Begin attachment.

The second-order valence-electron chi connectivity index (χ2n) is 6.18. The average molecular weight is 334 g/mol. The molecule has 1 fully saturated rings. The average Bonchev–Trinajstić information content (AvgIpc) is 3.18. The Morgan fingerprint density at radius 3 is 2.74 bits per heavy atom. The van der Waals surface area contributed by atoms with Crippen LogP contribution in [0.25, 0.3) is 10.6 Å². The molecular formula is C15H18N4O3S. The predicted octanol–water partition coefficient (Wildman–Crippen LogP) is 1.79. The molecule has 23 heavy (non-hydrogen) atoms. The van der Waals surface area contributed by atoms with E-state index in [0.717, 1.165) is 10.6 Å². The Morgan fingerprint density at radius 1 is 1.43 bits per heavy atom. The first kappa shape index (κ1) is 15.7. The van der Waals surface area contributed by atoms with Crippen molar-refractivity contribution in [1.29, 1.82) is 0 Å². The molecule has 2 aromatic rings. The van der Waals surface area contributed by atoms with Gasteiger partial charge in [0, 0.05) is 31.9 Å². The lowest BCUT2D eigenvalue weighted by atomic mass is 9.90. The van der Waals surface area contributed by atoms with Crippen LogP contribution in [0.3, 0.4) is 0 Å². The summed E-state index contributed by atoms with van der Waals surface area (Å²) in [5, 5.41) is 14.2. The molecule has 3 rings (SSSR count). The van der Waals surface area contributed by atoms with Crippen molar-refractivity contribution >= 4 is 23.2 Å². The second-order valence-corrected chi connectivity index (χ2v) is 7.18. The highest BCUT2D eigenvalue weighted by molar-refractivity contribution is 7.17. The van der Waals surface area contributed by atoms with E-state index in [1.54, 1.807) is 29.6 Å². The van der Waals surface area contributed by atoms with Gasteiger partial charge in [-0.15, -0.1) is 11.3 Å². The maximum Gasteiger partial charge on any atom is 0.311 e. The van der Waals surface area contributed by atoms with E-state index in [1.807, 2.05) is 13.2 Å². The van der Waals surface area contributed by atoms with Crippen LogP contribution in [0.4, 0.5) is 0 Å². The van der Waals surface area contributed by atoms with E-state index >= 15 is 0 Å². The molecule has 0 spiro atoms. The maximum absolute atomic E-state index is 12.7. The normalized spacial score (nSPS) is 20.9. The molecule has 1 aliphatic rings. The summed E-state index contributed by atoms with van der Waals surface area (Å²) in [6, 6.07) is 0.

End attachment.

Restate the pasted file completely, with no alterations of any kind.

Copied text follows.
The second-order valence-electron chi connectivity index (χ2n) is 6.18. The average molecular weight is 334 g/mol. The molecule has 1 fully saturated rings. The average Bonchev–Trinajstić information content (AvgIpc) is 3.18. The Morgan fingerprint density at radius 3 is 2.74 bits per heavy atom. The van der Waals surface area contributed by atoms with Crippen LogP contribution in [0.25, 0.3) is 10.6 Å². The molecular formula is C15H18N4O3S. The predicted octanol–water partition coefficient (Wildman–Crippen LogP) is 1.79. The molecule has 23 heavy (non-hydrogen) atoms. The van der Waals surface area contributed by atoms with E-state index in [0.717, 1.165) is 10.6 Å². The Morgan fingerprint density at radius 1 is 1.43 bits per heavy atom. The first kappa shape index (κ1) is 15.7. The van der Waals surface area contributed by atoms with Crippen molar-refractivity contribution in [1.29, 1.82) is 0 Å². The molecule has 2 aromatic rings. The van der Waals surface area contributed by atoms with Gasteiger partial charge in [0, 0.05) is 31.9 Å². The lowest BCUT2D eigenvalue weighted by atomic mass is 9.90. The van der Waals surface area contributed by atoms with Crippen LogP contribution in [0.3, 0.4) is 0 Å². The summed E-state index contributed by atoms with van der Waals surface area (Å²) in [5, 5.41) is 14.2. The molecule has 3 rings (SSSR count). The van der Waals surface area contributed by atoms with Crippen molar-refractivity contribution >= 4 is 23.2 Å². The second-order valence-corrected chi connectivity index (χ2v) is 7.18. The highest BCUT2D eigenvalue weighted by molar-refractivity contribution is 7.17. The van der Waals surface area contributed by atoms with E-state index in [1.54, 1.807) is 29.6 Å². The van der Waals surface area contributed by atoms with Gasteiger partial charge in [-0.15, -0.1) is 11.3 Å². The maximum Gasteiger partial charge on any atom is 0.311 e. The van der Waals surface area contributed by atoms with E-state index in [1.807, 2.05) is 13.2 Å². The van der Waals surface area contributed by atoms with Crippen LogP contribution in [0.4, 0.5) is 0 Å². The van der Waals surface area contributed by atoms with E-state index >= 15 is 0 Å². The molecule has 0 spiro atoms. The maximum absolute atomic E-state index is 12.7. The normalized spacial score (nSPS) is 20.9. The molecule has 1 aliphatic rings. The summed E-state index contributed by atoms with van der Waals surface area (Å²) in [6, 6.07) is 0.